Obama and Putin Reveal Opposition in Takeaways From Call
Hearing the leaders of the United States and Russia tell the story of a March 29 phone call, it sounds like they were talking to different people. The White House reported President Obama asked Vladimir Putin to pull back troops amassing on the border of Crimea, while the Kremlin detailed the requests of Russia for cooperation from the global community to stop the “rampage of extremists” in the Ukraine. In any event, both agreed U.S. Secretary of State John Kerry and Russian Foreign Minister Sergei Lavrov would meet soon to discuss the crisis in the region.
President Putin placed the call to Obama on March 28 while the U.S. President was traveling through Saudi Arabia. The White House release indicated Putin was willing to talk about the U.S. proposal for a diplomatic resolution. In order to have the idea Putin offered be considered by the U.S. and its allies, Obama “suggested that Russia put a concrete response in writing,” the statement said.
While noting the “restrained and de-escalatory” approach Ukrainian officials have taken to the crisis, Obama said that a pullback of Russian forces would be huge step toward resolving the problems in the region. A NATO general offered reports of Russia building up “large” forces on the Ukrainian border on March 23. Since then, Russian troops have overseen the departure of Ukrainian forces from Crimea.
The Kremlin’s release ignored the movement of Russian troops entirely, instead detailing the movements of extremists both in around Kiev as well as the “blockade” of Transnistria. Putin’s team stressed help from the global community was welcome to “stabilize the situation.”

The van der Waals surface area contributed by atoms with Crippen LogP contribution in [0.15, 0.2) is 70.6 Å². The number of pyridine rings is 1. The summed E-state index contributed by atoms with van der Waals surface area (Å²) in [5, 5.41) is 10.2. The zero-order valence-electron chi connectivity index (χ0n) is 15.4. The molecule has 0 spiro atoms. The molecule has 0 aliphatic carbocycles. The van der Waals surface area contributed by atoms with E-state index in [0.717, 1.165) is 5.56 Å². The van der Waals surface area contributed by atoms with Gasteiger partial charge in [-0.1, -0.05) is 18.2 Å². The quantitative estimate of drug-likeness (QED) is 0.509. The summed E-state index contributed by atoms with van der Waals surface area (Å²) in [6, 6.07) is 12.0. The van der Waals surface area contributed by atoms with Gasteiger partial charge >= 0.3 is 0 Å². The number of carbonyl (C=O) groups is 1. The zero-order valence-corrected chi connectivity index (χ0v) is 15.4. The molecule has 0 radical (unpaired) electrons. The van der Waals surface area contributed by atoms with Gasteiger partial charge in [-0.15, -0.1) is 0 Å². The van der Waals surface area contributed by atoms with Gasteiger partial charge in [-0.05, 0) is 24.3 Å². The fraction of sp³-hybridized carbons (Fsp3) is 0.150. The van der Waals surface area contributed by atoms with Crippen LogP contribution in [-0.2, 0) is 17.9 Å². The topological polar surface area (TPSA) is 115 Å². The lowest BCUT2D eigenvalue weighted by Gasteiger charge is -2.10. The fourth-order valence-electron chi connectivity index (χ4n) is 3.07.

In fact, the Kremlin’s release following the Putin call to Barack Obama declared a “conflict” only in Transnistria, where pro-Russian influences have expressed interest in joining the country’s political structure. President Obama reminded Putin that troop movements in the region were considered “provocations” by the international community.
U.S. Senators John McCain (R, Ariz.) and Lindsey Graham (R, So. Car.) were much more blunt in their assessment. Saying there was no reason to trust Putin given his “track record of lies and aggression,” McCain’s office called on NATO to offer the “military assistance” Ukrainian government has requested.
Sending military help to the region would likely be considered a provocation by Russian officials. The diplomatic back-and-forth in the coming weeks will reveal the direction these negotiations take. Sec. Kerry and Foreign Minister Lavrov will “meet to discuss next steps” in the near future, the White House statement said.